“We’re pro-active with our approach and our goals mirror the State of North Carolina’s overall clean energy goals, and the way we get there is constantly evolving,” says Jim Musilek, vice president of innovation and business development strategic management at NCEMC. “Our Brighter Future Vision is our guiding principle, and our member cooperatives are nimble, innovative and mission driven.”
     If he’s optimistic about hitting the  2030 and 2050 goals, then he’s laser focused on keeping the grid reliable through innovation, keeping sustainability at the forefront.
     “We’ve done a lot of experimentation with the technology that’s driving our industry, and we want to be out in front of what’s coming,” Musilek says. “We’re also working closely with our local communities on these initiatives, because that’s really our core business.”
     The North Carolina Governor’s Office is also looking down the road as it moves toward accomplishing the 2025 goals in Gov. Roy Cooper’s Executive Order 80: “North Carolina’s Commitment to Address Climate Change and Transition to a Clean Energy Economy.”
     The goals include reducing statewide greenhouse gas emissions to 40% below 2005 levels, increasing the number of registered, zero-emission vehicles (ZEVs) to at least 80,000, and reducing energy consumption per square foot in state-owned buildings by at least 40% from fiscal year 2002-2003 levels.
     Peter Ledford, North Carolina’s clean energy director, says the state will come close to meeting the goals, but the Department of Environmental Quality’s 2022 report projected two of them may fall short.
     “The report projected we were going to hit a 30% reduction in greenhouse emissions by 2025,” he says. “We’re expecting the 2023 report to be more optimistic, but I don’t know yet whether it’s going to project us getting to 40% statewide by 2025.”
     Further, the Utility Savings Initiative Report shows there had been a 33% reduction in energy consumption in state government buildings, including the UNC university system in 2022. That is 7% below the 2025 goal, Ledford says.
     He is more optimistic about hitting the targeted volume of 80,000 registered electric vehicles, which continues to expand, especially as the new VinFast electric car factory in Chatham County begins delivering cars in a few years.car manufacturing plant begins putting vehicles in the marketplace. Ledford predicts the state will make its zero-emission vehicle goal a year early.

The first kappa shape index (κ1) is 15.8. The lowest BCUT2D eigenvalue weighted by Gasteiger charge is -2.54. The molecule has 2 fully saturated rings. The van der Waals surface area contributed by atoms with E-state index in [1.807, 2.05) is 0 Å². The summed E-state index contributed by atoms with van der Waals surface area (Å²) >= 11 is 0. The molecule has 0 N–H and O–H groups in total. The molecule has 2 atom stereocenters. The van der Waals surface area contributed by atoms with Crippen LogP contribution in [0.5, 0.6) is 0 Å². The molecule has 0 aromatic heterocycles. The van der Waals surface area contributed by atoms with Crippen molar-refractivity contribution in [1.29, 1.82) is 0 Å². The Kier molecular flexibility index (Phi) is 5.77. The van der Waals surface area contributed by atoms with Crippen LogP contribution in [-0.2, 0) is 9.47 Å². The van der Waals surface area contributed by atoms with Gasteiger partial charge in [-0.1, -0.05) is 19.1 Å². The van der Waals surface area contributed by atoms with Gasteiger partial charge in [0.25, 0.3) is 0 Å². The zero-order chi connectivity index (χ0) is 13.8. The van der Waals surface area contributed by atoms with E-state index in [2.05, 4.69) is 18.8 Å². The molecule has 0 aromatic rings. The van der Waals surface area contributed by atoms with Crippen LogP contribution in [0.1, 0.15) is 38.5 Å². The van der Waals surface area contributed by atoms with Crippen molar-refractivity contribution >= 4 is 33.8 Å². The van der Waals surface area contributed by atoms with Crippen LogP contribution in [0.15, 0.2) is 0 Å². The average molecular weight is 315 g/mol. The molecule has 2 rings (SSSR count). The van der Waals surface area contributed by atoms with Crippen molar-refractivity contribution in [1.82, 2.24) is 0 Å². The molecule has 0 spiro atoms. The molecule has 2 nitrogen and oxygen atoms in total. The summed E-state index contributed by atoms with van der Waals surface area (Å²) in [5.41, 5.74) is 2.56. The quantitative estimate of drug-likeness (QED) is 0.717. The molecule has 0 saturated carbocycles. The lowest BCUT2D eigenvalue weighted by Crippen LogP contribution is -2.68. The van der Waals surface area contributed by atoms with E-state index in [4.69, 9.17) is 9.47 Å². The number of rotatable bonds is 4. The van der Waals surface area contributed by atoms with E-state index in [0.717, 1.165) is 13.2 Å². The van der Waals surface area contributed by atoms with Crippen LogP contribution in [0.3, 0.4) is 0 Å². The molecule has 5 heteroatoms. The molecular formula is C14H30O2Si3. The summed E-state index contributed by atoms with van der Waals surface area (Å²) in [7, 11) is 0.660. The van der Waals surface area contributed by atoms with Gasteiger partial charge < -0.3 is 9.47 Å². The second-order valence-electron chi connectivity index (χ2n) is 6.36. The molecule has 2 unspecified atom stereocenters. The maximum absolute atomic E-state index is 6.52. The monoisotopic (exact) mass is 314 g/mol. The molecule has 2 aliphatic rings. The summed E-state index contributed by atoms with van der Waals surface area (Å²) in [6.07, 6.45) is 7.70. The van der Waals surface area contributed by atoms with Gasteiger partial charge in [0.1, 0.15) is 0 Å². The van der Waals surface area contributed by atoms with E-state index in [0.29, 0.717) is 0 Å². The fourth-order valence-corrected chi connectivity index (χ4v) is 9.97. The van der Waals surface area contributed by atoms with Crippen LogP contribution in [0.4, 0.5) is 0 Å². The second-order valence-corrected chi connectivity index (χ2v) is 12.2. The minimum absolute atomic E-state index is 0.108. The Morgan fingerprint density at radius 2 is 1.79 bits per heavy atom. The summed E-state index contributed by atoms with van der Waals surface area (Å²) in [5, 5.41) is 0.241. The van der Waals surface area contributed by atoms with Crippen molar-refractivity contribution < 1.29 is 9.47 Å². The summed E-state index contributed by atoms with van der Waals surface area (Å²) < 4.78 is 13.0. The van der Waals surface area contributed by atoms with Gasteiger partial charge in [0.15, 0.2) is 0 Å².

“Between 2022 and 2023, we saw a 50% increase, and as of last October, we had 79,274 ZEVs registered,” he says.
     He attributes the growth to changing perceptions among consumers, and improvements in both vehicle technology and expansion of charging stations.
     “These are no longer niche vehicles with a limited range. They have become mainstream, capable of driving more than 300 miles on a charge,” he says. “And as we expand the charging infrastructure, the availability of fast chargers near highways, and community chargers for people without residential charging terminals, adoption of this technology is going to continue to increase.”
     By 2030, the goal is to have a million registered zero-emission vechiles in the state. There are now more than 3.2 million total registrations.
    “If we keep increasing by 50% year after year, my calculations show we will hit that target,” he says.
     Adding vehicle charging stations in rural parts of the state will also help put more electric vehicles on the road.
     Between 2009 and 2016, Volkswagen sold more than a half million diesel-engine vehicles with devices designed to avoid federal emissions tests. The company later agreed to a $14.7 billion settlement, with $2.7 billion designated for an independent mitigation trust that would be administered by local governments. North Carolina’s portion